By Lance Cohn
In the spirit of Wisconsin the “We Are One” class war spread to Illinois. The Republican proposed $100 billion cuts in the Federal budget, which would include cutting $72.9 million in cuts to education in IL, served as the back drop for a Labor/Community coalition rally and march sponsored by the Chicago Teachers Union held on Saturday, March the 18th.
Anticipating growing pressure on the State legislature as well as from the in coming Chicago Mayor elect, Rahm Emanuel to cut Public Education and to weaken the CTU the call was for transferring Tax Incremental Financing (TIF) funds to the Public Schools. David Orr, Cook County Clerk, spoke to the fired up crowd of 200 people. “Chicago has put $2 billion in tax dollars that the public doesn’t know about into these TIF’s. They were supposed to go to blighted areas.” - I would add, the TIF’s that were originally intended to stimulate business in low income communities instead went to Banks and Corporations. -
The march began at the Jenner School in a newly gentrified neighborhood that was originally home to thousands of African American people who resided at the Cabrini Greens high rise homes, owned by the Chicago Housing Authority. They were recently torn down forcing the residents to find other housing. Among the hundreds of students attending this elementary school around 150 are classified as homeless.
The marchers were joined by other Unions including SEIU, Unite Here and the Teamsters as well as community organizations such as KOCO (Kenwood/Oakland community organization) and ADAPT (organization for the physically challenged.) All of us wore buttons that said, “Chicago Teachers Union Stand with Wisconsin.”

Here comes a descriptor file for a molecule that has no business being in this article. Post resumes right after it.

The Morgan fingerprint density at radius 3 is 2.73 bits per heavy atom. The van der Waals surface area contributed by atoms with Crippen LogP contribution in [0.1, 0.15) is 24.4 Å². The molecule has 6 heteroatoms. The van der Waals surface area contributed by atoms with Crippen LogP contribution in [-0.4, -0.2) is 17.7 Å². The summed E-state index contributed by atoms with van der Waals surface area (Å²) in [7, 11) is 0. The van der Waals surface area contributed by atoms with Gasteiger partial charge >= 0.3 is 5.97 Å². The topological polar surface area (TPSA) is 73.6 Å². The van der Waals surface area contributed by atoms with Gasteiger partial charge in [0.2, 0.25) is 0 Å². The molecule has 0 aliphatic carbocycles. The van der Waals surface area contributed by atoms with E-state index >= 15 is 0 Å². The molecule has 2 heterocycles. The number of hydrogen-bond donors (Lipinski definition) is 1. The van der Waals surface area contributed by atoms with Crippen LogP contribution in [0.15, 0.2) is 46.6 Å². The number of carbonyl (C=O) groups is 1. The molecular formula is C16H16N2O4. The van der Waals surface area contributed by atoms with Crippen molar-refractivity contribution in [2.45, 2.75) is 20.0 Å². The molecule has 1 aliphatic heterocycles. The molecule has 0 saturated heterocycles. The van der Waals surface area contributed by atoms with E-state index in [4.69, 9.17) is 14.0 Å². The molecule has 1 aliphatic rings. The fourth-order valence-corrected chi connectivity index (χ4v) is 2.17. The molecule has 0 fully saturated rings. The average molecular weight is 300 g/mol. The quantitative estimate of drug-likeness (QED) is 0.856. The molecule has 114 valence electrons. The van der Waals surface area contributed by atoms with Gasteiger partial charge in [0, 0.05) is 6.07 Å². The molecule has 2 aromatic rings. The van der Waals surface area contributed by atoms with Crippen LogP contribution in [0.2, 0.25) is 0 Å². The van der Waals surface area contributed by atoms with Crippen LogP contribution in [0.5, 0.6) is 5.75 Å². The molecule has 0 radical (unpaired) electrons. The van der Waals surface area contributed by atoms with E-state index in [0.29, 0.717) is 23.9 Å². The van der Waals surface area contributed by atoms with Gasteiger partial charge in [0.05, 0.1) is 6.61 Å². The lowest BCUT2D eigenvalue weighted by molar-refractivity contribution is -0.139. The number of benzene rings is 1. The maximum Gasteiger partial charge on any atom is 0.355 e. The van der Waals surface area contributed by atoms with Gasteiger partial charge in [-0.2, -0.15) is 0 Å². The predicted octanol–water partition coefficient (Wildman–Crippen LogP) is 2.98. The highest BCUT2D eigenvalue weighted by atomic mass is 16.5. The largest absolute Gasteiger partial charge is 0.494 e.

We marched to Bank of America, who received millions in TIF money despite the fact that they made profits last year. We stopped in front of the Bank and chanted, “Banks of America we’re no fools, you harm our city and rob our schools.”
The next and final stop was Grossinger Auto-Plex, one of the largest car dealers in the Country who got $8.5 million in TIF funds. Almost all 200 marchers piled into their huge showroom chanting, “Grossinger Auto we’re no fools, give us back the money save our schools.”
The manager of the Auto-Plex called police and the police came and told us to leave. As we were exiting the manager said he wanted us arrested and charged with criminal trespassing. Two people were arrested, Jackson Potter, chief of staff for the CTU and Amber Smock, a leader of ADAPT. According to Jackson Potter they face a court date on April 15th. He is encouraging everyone to join him in court.
Many of the participants had plenty to say about how their schools could use the TIF monies. Meredith Bowden, a High School teacher in a low-income African American community said, ‘Our school needs money for after-school programs now more than ever.” Jessica Marshall, a High School Teacher, said that “her school needs a library.” Other teachers complained about the unsafe, unsanitary condition of their school.
Jackson Potter, speaking for the Chicago Teacher’s Union summed up the purpose of this demonstration: “We’ve seen the growth of a vibrant Labor/Community coalition that’s focused on economic justice in the City of Chicago. The issue of the TIF funds is a vehicle for bringing up this concern.”